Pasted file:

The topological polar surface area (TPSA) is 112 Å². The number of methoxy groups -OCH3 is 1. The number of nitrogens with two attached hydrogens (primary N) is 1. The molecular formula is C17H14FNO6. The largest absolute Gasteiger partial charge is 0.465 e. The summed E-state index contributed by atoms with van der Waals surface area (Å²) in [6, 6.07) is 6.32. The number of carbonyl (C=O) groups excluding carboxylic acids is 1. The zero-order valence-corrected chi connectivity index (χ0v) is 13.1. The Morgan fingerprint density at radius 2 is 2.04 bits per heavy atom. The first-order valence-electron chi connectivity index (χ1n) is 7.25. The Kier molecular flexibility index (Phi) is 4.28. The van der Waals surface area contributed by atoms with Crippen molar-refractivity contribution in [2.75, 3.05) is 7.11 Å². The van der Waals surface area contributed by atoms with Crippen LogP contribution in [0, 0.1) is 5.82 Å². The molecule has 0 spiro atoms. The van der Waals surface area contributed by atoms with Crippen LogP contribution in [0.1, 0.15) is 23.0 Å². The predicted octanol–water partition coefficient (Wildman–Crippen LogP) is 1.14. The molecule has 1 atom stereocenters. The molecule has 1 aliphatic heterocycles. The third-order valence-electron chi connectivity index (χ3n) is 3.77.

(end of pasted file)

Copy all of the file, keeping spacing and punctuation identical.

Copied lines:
The topological polar surface area (TPSA) is 112 Å². The number of methoxy groups -OCH3 is 1. The number of nitrogens with two attached hydrogens (primary N) is 1. The molecular formula is C17H14FNO6. The largest absolute Gasteiger partial charge is 0.465 e. The summed E-state index contributed by atoms with van der Waals surface area (Å²) in [6, 6.07) is 6.32. The number of carbonyl (C=O) groups excluding carboxylic acids is 1. The zero-order valence-corrected chi connectivity index (χ0v) is 13.1. The Morgan fingerprint density at radius 2 is 2.04 bits per heavy atom. The first-order valence-electron chi connectivity index (χ1n) is 7.25. The Kier molecular flexibility index (Phi) is 4.28. The van der Waals surface area contributed by atoms with Crippen molar-refractivity contribution in [2.75, 3.05) is 7.11 Å². The van der Waals surface area contributed by atoms with Crippen LogP contribution in [0, 0.1) is 5.82 Å². The molecule has 0 spiro atoms. The van der Waals surface area contributed by atoms with Crippen LogP contribution in [0.1, 0.15) is 23.0 Å². The predicted octanol–water partition coefficient (Wildman–Crippen LogP) is 1.14. The molecule has 1 atom stereocenters. The molecule has 1 aliphatic heterocycles. The third-order valence-electron chi connectivity index (χ3n) is 3.77.